Majority Of Women Admit To Being Overweight
A majority (57%) of all American women admit to being overweight, while 30% state they are uncomfortable and ashamed of their bodies, according to a new poll from Woman's Day magazine and AOL Body. However, if given the option, 78% would rather get a million dollar payout than have Jennifer Aniston's slim physique. The new poll -- featured in the February issue of Woman's Day magazine hitting newsstands today -- examines how American women feel about their mental and physical health, as well as views concerns about the nation's health care system.
Body Image and Breaking Bad Habits
According to the findings, only 8% of those polled admitted to exercising on a regular basis, yet when asked what they most wish for, 37% stated to be thinner, followed closely by wanting more energy (31%) and better physical strength/stamina (26%). Surprisingly, only 6% stated to look younger. When asked what bad habit they are unable to break, 31% stated stressing out, topping not exercising (27%), eating junk food (25%) and smoking (17%).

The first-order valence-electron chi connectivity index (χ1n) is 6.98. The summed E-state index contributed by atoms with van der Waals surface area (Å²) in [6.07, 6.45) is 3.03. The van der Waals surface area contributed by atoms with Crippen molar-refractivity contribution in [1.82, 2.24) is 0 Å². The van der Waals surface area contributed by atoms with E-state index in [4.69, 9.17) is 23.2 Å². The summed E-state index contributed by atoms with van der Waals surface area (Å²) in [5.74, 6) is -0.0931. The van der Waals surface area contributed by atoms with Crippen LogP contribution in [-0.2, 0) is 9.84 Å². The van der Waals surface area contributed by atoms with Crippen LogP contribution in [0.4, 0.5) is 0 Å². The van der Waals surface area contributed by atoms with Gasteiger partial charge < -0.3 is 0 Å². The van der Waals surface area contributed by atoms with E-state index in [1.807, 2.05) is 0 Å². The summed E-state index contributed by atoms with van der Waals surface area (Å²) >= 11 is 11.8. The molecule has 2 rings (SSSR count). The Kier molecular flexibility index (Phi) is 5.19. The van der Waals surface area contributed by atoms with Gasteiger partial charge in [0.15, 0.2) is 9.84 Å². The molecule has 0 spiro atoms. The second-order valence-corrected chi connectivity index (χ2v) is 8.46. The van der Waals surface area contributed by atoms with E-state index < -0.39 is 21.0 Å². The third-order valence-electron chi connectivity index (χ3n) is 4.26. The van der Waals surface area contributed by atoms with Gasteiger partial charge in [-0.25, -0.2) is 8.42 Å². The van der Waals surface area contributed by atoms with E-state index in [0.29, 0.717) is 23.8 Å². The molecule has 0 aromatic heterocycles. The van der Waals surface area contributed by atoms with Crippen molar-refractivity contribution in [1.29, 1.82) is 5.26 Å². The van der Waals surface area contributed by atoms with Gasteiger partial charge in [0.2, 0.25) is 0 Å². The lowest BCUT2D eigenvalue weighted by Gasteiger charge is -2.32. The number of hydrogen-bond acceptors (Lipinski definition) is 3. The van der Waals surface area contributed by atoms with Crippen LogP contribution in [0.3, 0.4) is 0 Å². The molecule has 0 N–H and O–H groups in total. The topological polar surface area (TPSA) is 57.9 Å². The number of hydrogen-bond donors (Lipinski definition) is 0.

Biggest Health Concerns
28% responded that cancer was their biggest health concern, while nearly one in four (24%) responded depression followed by heart disease (21%), diabetes (13%), Alzheimer's (11%) and fertility issues (3%). Forty-two percent stated stress was the one thing that most negatively impacted their health followed by sedentary lifestyle/not enough exercise (25%), poor diet/junk food (23%) and poor sleep habits (10%).
Views on U.S. Health Care System
A majority (53%) stated they would forgo prescription medication if it were too costly, with a stronger majority (83%) stating they would be in favor of a universal healthcare system. Thirty-eight percent of those polled stated that they do not feel comfortable discussing their sex lives with their doctor, while one in four admitted that they have lied to their doctor about their medical histories. Forty-two percent stated they have used/tried alternative medicines or therapies.